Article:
Short-term Trend Comments: Birdlife International (2014) states this species has undergone a small or statistically insignificant decrease over the last 40 years based on Breeding Bird Surveys and Christmas Count Data. Morrison (1993/1994) categorized the population trend in Canada as "stable?"

Long-term Trend: Decline of <30% to increase of 25%
Long-term Trend Comments: Birdlife International (2014) states this species has undergone a small or statistically insignificant decrease over the last 40 years based on Breeding Bird Surveys and Christmas Count Data.

Intrinsic Vulnerability: Moderately vulnerable
Intrinsic Vulnerability Comments: See Threat Comments

Environmental Specificity: Moderate. Generalist or community with some key requirements scarce.
Environmental Specificity Comments: Typical shorebird requirements of nesting in the high Arctic and use of relatively undisturbed sandy beaches and tidal flats during the winter season

Other NatureServe Conservation Status Information

Inventory Needs: There isi a need for a reliable gobal estimate of this species population numbers (Birdlife International, 2014).

Protection Needs: Regional conservation plans that restore salt marshes for the benefit of endangered species must consider the effects of losing artificial salt-pond habitats, which are locally important for sandpipers (Warnock and Takekawa 1995).

Distribution
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Global Range: (200,000-2,500,000 square km (about 80,000-1,000,000 square miles)) BREEDS: islands in Bering Sea, along coasts of western and northern Alaska, northeastern Siberia. Nonbreeding birds spend breeding season south to Panama. NORTHERN WINTER: coastal California and North Carolina south along both coasts, through West Indies, to Peru and Surinam.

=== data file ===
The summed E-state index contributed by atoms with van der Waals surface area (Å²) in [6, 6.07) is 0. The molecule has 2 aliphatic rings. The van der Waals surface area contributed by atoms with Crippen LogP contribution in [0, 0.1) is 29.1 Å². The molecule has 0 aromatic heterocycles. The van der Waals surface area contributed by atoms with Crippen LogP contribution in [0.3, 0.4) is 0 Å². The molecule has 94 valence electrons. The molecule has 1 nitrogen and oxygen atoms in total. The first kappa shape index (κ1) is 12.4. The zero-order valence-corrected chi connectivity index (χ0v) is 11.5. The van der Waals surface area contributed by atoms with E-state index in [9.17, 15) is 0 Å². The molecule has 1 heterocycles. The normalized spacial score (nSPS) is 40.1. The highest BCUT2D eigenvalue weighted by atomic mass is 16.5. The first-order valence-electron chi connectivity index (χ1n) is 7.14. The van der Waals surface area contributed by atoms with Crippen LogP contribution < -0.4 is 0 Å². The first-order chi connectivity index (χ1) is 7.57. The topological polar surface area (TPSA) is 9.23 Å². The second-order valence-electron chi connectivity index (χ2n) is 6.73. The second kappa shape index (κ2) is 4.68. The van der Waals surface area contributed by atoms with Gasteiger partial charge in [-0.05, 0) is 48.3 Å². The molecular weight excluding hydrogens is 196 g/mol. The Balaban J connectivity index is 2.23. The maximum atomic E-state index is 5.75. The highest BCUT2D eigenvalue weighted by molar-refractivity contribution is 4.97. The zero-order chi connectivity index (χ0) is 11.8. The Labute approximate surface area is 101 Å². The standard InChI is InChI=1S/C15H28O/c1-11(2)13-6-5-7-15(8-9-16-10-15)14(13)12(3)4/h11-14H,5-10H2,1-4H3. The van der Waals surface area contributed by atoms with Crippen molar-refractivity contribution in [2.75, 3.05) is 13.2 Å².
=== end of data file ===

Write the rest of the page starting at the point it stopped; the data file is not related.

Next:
U.S. States and Canadian Provinces

Due to latency between updates made in state, provincial or other NatureServe Network databases and when they appear on NatureServe Explorer, for state or provincial information you may wish to contact the data steward in your jurisdiction to obtain the most current data. Please refer to our Distribution Data Sources to find contact information for your jurisdiction.
Color legend for Distribution Map
NOTE: The maps for birds represent the breeding status by state and province. In some jurisdictions, the subnational statuses for common species have not been assessed and the status is shown as not-assessed (SNR). In some jurisdictions, the subnational status refers to the status as a non-breeder; these errors will be corrected in future versions of these maps. A species is not shown in a jurisdiction if it is not known to breed in the jurisdiction or if it occurs only accidentally or casually in the jurisdiction. Thus, the species may occur in a jurisdiction as a seasonal non-breeding resident or as a migratory transient but this will not be indicated on these maps. See other maps on this web site that depict the Western Hemisphere ranges of these species at all seasons of the year.
Endemism: occurs (regularly, as a native taxon) in multiple nations

U.S. & Canada State/Province Distribution
United States AK, AL, AR, AZ, CA, CO, CT, DC, DE, FL, GA, HI, IA, ID, IL, IN, KS, KY, LA, MA, MD, ME, MI, MO, MS, MT, NC, ND, NE, NH, NJ, NM, NN, NV, NY, OH, OK, OR, PA, RI, SC, SD, TN, TX, UT, VA, WA, WI, WV, WY
Canada AB, BC, NT, ON, YT

Range Map
Note: Range depicted for New World only. The scale of the maps may cause narrow coastal ranges or ranges on small islands not to appear. Not all vagrant or small disjunct occurrences are depicted. For migratory birds, some individuals occur outside of the passage migrant range depicted. For information on how to obtain shapefiles of species ranges see our Species Mapping pages at www.natureserve.org/conservation-tools/data-maps-tools.

Range Map Compilers: NatureServe, 2002; WILDSPACETM 2002


U.S. Distribution by County Help
State County Name (FIPS Code)
ID Ada (16001), Bear Lake (16007), Bingham (16011), Blaine (16013), Canyon (16027), Jefferson (16051), Nez Perce (16069)
* Extirpated/possibly extirpated
U.S. Distribution by Watershed Help
Watershed Region Help Watershed Name (Watershed Code)
16 Bear Lake (16010201)+
17 American Falls (17040206)+, Beaver-Camas (17040214)+, Little Wood (17040221)+, Lower Boise (17050114)+, Clearwater (17060306)+
+ Natural heritage record(s) exist for this watershed
* Extirpated/possibly extirpated
Ecology & Life History
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Reproduction Comments: Breeding begins late May (Harrison 1978). Both sexes, in turn, incubate 4 eggs for 18-19 days (Terres 1980). Nestlings precocial and downy. Young tended by both parents. Up to 500-700 pairs per sq km near Barrow, Alaska.
Ecology Comments: Nonbreeding: forages regularly in large flocks.
Non-Migrant: N
Locally Migrant: N
Long Distance Migrant: Y